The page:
For example, a foal that becomes ill or injured and is receiving injections daily might perceive handling as noxious regardless of early conditioning.
Miller agrees that this technique is not technically imprinting. He uses the term imprint training to refer to the process of "habituation during the imprinting period." He believes this early period is primed for peak learning in the foal.
Briefly, Miller's technique involves handling the neonatal foal in a recumbent (lying down) position--ideally before it first stands. While the foal is still down, Miller stimulates each part of the foal's body repeatedly until the foal appears to accept the stimulus: He rubs the foal all over his body, raps the bottoms of his feet, inserts a finger into all body openings, and touches the foal with both plastic and paper, repeating each stimulus 100 times. He says 30-50 repetitions of a stimulus generally are required to habituate the foal to that stimulus; the first session lasts anywhere from 30 minutes to 2 ½ hours, with the average session lasting an hour.
Miller says he prefers to begin the neonatal session as the mare delivers the foal, while both mare and foal are still lying down. If the foal has already stood, he likes to have the mare haltered and held and to lay the foal back down for the session. He suggests allowing the mare to lick and smell the foal while the handler works.
At the second imprinting session, usually the day after foaling, "providing that the foal is agile and normal on its feet," Miller says he repeats the stimuli of the previous session and begins halter training, asking the foal to lead, back, turn left and right, and turn on both the hind and the forelimbs. Miller stresses the importance of conducting not only this second session but also multiple follow-up sessions.
On this note he says the two most common "mistakes" he sees people make with the imprint training method are:
- Rushing the birth session. Miller believes if the handler performs an inadequate number of repetitions for each stimulus, the foal is "sensitized" and provoked to a flight response from that stimulus, but the process fails to "proceed to habituation."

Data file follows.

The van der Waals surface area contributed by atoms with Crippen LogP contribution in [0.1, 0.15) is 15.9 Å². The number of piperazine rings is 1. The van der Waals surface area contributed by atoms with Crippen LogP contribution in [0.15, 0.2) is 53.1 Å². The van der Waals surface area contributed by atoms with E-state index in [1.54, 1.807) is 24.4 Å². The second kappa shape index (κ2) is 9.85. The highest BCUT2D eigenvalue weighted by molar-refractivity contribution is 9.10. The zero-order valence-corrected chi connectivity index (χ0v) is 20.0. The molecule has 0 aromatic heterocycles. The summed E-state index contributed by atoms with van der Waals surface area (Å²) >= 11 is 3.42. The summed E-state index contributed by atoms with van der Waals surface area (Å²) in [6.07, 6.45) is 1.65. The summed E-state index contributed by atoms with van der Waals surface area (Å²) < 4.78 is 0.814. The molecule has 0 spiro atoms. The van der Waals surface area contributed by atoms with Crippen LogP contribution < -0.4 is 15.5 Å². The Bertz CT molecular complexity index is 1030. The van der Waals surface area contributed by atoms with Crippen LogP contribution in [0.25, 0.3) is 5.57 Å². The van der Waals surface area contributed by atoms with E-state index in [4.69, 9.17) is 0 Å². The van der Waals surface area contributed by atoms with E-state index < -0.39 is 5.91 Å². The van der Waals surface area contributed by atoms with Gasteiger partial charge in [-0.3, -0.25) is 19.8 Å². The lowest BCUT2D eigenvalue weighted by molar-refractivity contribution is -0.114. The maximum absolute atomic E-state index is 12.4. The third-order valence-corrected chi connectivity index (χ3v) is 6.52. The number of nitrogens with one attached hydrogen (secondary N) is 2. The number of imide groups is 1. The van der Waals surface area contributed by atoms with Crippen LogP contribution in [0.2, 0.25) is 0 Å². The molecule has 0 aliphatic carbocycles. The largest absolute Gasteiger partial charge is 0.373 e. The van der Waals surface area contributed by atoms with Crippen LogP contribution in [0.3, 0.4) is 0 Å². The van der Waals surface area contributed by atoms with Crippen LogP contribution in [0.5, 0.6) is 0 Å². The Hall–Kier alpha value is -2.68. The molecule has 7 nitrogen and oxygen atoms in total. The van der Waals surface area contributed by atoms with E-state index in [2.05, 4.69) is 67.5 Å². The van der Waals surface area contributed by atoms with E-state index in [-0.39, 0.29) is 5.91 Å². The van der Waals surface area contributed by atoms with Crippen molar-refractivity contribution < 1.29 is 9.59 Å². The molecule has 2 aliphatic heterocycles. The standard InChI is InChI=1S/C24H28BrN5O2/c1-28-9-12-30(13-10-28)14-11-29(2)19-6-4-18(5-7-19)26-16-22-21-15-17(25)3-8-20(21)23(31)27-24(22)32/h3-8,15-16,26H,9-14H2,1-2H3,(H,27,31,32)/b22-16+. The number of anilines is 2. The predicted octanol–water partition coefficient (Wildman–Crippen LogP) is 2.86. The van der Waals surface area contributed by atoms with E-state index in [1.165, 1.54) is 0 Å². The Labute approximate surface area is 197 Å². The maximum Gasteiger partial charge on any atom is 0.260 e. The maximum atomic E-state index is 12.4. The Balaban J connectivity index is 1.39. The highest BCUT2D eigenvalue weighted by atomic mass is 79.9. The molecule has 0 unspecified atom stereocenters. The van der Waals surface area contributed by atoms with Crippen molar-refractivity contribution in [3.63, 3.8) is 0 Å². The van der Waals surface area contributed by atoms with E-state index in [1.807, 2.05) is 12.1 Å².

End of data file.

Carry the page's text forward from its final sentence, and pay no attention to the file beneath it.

- Not completing subsequent training. The foal shows discomfort with handling, so the handler stops the sessions. In Miller's opinion, failing to provide subsequent sessions creates a "horse that is unafraid but with no respect for humans."
Limitations and Concerns
Just as other precocial young, a foal obtains the majority of his antibodies through his dam's colostrum. Antibodies are large molecules that would not normally be able to cross the intestinal lining and enter the bloodstream. However, for the first several hours after birth, the foal's gut wall is "open," or permeable to larger molecules. Within 12-24 hours after birth, this permeability "closes," and colostral antibodies are no longer able to enter the blood. Therefore, the foal must drink adequate amounts of colostrum in the first hours after birth.
Houpt says that while several studies have shown imprint training's later effects on immune status to be minimal, the only real harm of using the technique "would be if you perform (the first session) for so long that the foal is in danger of gut closure" before he consumes the crucial colostrum.
While Miller does not recommend a session lasting more than two to three hours, it is important to remember there is often a delay of an hour or more between the time the foal stands and active nursing. Miller does recommend milking the mare and having a second handler bottle feed 4-6 oz. of colostrum to the foal during the first desensitization session.
Many owners and behaviorists have raised concern with the risk of disrupting the mare-foal bond with imprint training. Miller asserts that when done properly, his technique results in a "three-way bond between mare, foal, and handler."